Lacrosse tries for the big time—as violent as ever but faster and with finesse. The Star Weekly’s Jack Batten was there to see them zap that ball, slam that body, load those stretchers, and to report from the front
Lacrosse didn’t die. It merely went into exile, hidden away in small musty centres with sturdy old-fashioned names like Fergus, Coquitlam and Brooklin, waiting for an atmosphere it found congenial to seep into Canadian towns and cities. And inevitably lacrosse’s new day has arrived. A year ago you could spot the cultural signs that heralded its rebirth. Clyde Barrow and Bonnie Parker cut down by a couple of hundred rounds in the last reel—whoopee! Greasers vs. hippies. The Dirty Dozen. Police brutality. “Burn, baby, burn!” Right, we’re deep in the Age of Violence, and, exactly on cue, the brand-new professional National Lacrosse Association, with teams in six Canadian and two U.S. cities, got under way late this spring, offering a generous sampling from its natural heritage of violent action.
In the seventh league game of the season, one of the two games at Maple Leafe Gardens pictured on these pages, the Toronto Maple Leafs (blue and white uniforms) took on the Peterborough Lakers (green and gold—well, green and yellow) like Doc Holliday and Wyatt Earp up against the Clanton boys at OK Corral. The first period was a relatively sedate feeling-out interlude, marked only by lacrosse’s usual scythe-like stick checking, heavy body slamming and perilous 80-mile-an-hour zapping of the hard-rubber ball. But early in the second period, Peterborough’s Joe Todd was blindsided in front of the Toronto net. He pitched to the floor, both hands clutching his head. Play swept swiftly past his body to the Laker end: Either the referee didn’t spot the punishable rule violation or was adopting the referees’ customary boys-will-be-boys attitude to the game.
Immediately a fist fight broke out in front of the Peterborough goal. This was unusual: Lacrosse players normally hammer each other with their sticks. But fists are almost as effective since in lacrosse, unlike hockey, a player can get a good enough footing on the floor to launch a lethal blow. This thought must have galled one of the Peterborough-Toronto combatants, a large, menacing Laker defenceman named Jim Gooley, who couldn’t seem to nail his smaller, shiftier Toronto opponent. Gooley tried so hard and so long for the KO punch that the referee ejected him from the game, and he left at the same time as poor wounded Joe Todd was being hauled from the arena.
Play resumed with a faceoff to the right of the Peterborough net, and so did the action. The ball ricocheted into the corner. Toronto’s Florrie Tomchyshyn, a squat, bow-legged forward, was first in after it. Tim O’Grady of the Lakers was the second in. Bo-oo-om! O’Grady slammed Tomchyshyn into the boards with as check that almost straightened Tomchyshyn’s legs. He was still unconscious five minutes later when two elderly parties from St. John’s Ambulance wheeled him off on their stretcher. The referee penalized O’Grady two minutes for charging.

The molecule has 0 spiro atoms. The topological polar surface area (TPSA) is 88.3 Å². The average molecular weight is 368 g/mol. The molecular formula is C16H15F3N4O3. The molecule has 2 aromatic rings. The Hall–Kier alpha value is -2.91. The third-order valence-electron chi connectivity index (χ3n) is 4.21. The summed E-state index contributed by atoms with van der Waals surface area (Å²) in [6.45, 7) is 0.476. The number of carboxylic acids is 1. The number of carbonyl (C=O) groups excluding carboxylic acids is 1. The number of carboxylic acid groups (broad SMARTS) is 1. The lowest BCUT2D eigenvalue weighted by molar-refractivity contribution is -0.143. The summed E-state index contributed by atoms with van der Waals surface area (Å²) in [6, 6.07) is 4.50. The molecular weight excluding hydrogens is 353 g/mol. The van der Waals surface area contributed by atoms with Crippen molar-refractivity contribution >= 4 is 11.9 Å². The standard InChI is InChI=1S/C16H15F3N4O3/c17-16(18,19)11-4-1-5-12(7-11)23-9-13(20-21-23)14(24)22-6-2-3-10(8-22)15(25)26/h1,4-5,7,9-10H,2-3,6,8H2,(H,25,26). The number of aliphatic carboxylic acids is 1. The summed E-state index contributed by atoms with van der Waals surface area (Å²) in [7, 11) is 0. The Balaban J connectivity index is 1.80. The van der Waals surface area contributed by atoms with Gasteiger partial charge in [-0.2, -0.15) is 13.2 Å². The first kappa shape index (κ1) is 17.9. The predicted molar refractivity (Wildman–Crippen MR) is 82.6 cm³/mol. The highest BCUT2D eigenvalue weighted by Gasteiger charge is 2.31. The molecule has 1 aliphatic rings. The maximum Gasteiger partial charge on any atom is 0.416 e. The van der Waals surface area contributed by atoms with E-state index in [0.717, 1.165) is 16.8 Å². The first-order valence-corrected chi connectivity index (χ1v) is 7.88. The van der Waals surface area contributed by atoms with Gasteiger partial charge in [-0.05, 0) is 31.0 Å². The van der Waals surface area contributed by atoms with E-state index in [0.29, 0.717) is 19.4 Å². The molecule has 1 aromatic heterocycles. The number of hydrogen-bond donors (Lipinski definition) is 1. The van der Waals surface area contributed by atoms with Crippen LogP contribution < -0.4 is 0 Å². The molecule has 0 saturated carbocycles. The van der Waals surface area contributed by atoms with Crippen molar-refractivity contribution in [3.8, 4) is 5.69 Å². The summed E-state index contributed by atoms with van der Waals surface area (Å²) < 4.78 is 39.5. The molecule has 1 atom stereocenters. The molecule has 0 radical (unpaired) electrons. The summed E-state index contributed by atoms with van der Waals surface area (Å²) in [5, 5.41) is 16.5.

By game’s end, there had been 20 minor penalties, three majors, two misconducts, a game misconduct, two fights, half a dozen lesser skirmishes, a cracked jaw (Joe Todd’s) and one severe headache (Florrie Tomchyshyn’s). Just a typical night at the lacrosse matches and the crowd loved it. Oh yeah, for the scorekeepers, the game ended 14-9, Peterborough’s favor.
The men behind the National Lacrosse Association set out from the beginning to capitalize on lacrosse’s appeal to the slightly berserk side of sports fans’ natures. They made their intentions clear in the league prospectus, which they designed primarily to attract potential franchise holders in the United States. “We are living in an age where the public is displaying an uncommon appetite for violence and entertainment,” the prospectus noted correctly—then proceeded to demonstrate how lacrosse satisfied this craving.
But—hooray, or alas—the NLA also recognized that violence isn’t lacrosse’s whole story. “We knew we had the basic product, but we had to dress it up,” Morley Kells explained the other day. Kells is the energetic young coach and general manager of the Toronto team. “What that meant in practical terms was speeding up the game and modernizing it.”
Lacrosse is an ancient game; even in its contemporary trappings, played in air-conditioned palaces like Maple Leaf Gardens [CrosseCheck ed. note: this is incorrect, as the Gardens was not air-conditioned, a fact that would contribute to the demise of not just the NLA team, but also an NLL team six years later], it seems to belong to a world illustrated by C.W. Jeffreys. And in the 1940s it began to show its creaking age seriously. “It turned into a beer drinker’s game,” Morley Kells says, “and it was slow.” Kells conjures up images of portly players with bellies shaped in saloons moving gingerly around the floor flailing maniacally with their sticks. It was mayhem in slow motion. Lacrosse became the only sport whose national championship was won by the team best equipped to cope with a group hangover. One of British Columbia’s good teams of the past, a reasonably swift and graceful bunch, went to pieces whenever they came east for Mann Cup playoffs. How could anyone expect them to handle the double challenge of the championship matches and all those Toronto pubs where rounds of beer were, for these sporting guests, on the house?